Gillibrand Bill Would Create Competitive Grant Program To Support Growers, Improve Delivery and Distribution, And Increase Access To Nutritious, Locally Grown Produce
U.S. Senator Kirsten Gillibrand today introduced legislation that would create a competitive grant program within the U.S. Department of Agriculture (USDA) dedicated to the promotion of Community Supported Agriculture (CSA). CSA is a renowned and proven system that directly connects consumers with the farmers who grow their food. At the beginning of each growing season, members of CSA pay for a share of a farm's produce. Throughout the season, members receive a weekly box containing their share of the farm's yield for that week.
"Community Supported Agriculture can be a key component for providing our families with more locally grown produce," said Senator Gillibrand, the first New York Senator to serve on the Senate Agriculture Committee in 40 years. "Tens of thousands of families have joined CSAs over the years, bringing fresh, vitamin-rich fruits, vegetables, eggs, homemade breads, meats, and cheeses to tables all across America. Supporting and promoting local businesses and healthy diets, this arrangement benefits both the farmer and the customer. CSA has already done so much for this country -- let's give it the boost it needs to reach even more Americans, especially our brave men and women who have served in our armed forces returning home and looking for work, and those in low income areas where nutritious foods are difficult or even impossible to come by."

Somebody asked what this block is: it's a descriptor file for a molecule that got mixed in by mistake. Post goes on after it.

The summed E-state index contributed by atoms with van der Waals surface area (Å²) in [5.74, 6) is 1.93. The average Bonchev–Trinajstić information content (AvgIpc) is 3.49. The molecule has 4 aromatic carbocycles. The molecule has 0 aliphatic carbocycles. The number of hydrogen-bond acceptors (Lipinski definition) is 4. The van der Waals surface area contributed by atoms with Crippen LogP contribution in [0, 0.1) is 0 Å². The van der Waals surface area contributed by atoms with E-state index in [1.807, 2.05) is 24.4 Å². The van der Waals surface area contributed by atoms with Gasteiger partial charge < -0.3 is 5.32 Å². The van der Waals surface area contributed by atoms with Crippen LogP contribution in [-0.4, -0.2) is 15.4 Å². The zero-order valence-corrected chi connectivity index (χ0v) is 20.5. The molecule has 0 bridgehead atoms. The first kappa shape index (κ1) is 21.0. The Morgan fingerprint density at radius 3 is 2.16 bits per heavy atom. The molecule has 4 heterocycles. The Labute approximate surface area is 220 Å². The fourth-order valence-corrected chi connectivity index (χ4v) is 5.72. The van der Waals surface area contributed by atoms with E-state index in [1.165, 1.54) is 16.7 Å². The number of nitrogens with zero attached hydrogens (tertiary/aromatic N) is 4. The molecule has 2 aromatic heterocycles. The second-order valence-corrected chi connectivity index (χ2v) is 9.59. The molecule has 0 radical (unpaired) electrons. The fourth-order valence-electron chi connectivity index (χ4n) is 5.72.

There are more than 12,000 CSA farms currently operating throughout the United States and approximately 350 in New York alone. Both numbers are expected to rise steadily in the coming years.
Senator Gillibrand's Community Supported Agriculture Promotion Act's competitive grant program would award federal funds to non-profit organizations, extension services, and state and local government agencies to provide grower support -- ranging from marketing and business assistance to crop development -- to new or current CSA farmers, as well as assist in the development of innovative delivery and distribution programs. These efforts can help attract more consumers to CSA, facilitate the formation of multi-farm CSA arrangements, and promote participation in CSA through outreach and education activities.
Preference would be given to projects working with family farms, farms operated by or employing veterans -- a provision authored by Senator Gillibrand -- and those that expand CSA reach into "food deserts," or low income communities without access to fresh food around the country.
Statistics show that more than 45 percent of service men and women live in rural communities. Service members returning home to their families and experiencing high unemployment often find farm work as a way not only to make living, but also to help ease their transition back to civilian life.